Cornett to again support Kentucky athletics

The University of Kentucky has hired Cornett Integrated Marketing Solutions to support its athletics after an RFP.

LEXINGTON, KY: The University of Kentucky has hired Cornett Integrated Marketing Solutions to support its athletics division following a competitive RFP process.

The university sponsors 22 varsity sports that compete at the NCAA Division I level.

The one-year contract has four option years. The university historically spends about $500,000 per year for external communications support, according to Jason Schlafer, a senior associate athletic director.

Cornett has worked with the athletic division for 20 years. Bringing the firm back came down to it providing the most bang for the university's buck.

“When you combine the firm's ability to do the work, with its financial model, they were the best value for us,” Schlafer said. “[Cornett] made the most sense for us in these uncertain budget times.”

The firm's scope of work covers both earned and paid media support, as well as social media outreach. The goal of any campaign launched by Cornett will be to “remind ‘stock holders' of the importance of their support,” according to the RFP for the contract. Giving back can take place in the form of ticket buying, annual donations, or the purchase of apparel or other memorabilia.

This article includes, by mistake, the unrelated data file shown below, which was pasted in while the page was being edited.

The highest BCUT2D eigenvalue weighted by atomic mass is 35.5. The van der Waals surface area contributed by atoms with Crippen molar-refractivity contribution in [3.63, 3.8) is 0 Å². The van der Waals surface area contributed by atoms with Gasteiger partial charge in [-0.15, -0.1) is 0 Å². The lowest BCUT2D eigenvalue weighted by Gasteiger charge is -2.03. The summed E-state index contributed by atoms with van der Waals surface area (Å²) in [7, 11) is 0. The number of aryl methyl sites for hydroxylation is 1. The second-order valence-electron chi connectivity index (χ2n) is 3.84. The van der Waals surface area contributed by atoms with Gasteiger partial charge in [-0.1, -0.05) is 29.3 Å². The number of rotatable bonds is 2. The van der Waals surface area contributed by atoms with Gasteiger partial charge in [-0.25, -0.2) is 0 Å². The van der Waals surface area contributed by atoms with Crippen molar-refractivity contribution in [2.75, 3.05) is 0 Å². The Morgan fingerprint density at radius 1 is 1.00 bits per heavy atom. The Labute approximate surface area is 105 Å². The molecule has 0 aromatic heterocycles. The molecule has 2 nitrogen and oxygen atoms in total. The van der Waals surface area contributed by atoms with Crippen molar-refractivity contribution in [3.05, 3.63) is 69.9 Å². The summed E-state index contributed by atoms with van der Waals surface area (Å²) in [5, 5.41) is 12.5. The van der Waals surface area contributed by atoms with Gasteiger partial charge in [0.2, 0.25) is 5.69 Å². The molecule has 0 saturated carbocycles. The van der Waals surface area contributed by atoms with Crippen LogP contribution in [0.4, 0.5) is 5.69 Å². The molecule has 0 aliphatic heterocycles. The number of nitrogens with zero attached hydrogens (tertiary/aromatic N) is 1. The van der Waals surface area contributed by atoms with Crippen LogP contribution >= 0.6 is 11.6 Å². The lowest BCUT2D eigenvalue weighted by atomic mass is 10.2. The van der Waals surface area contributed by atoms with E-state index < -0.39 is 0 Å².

In recent years, the firm has worked to increasingly use the voice of actual students and Wildcat fans in campaigns, and that will continue, said Kip Cornett, president of the eponymous firm.

He credits the longevity of the relationship, despite several changes in the university's administration, to the fact that the school trusts it will be able to achieve potent results. Cornett said that just years ago, interest in attending women's basketball “wasn't just dwindling, it was near death” with attendance of 500 people or fewer per game. It now averages 5,000 fans at games.

Earlier this year, the firm launched a campaign that reinvigorated sales of football tickets after they fell to their lowest point in 15 years.

“We continue to move the needle for them,” Cornett said.

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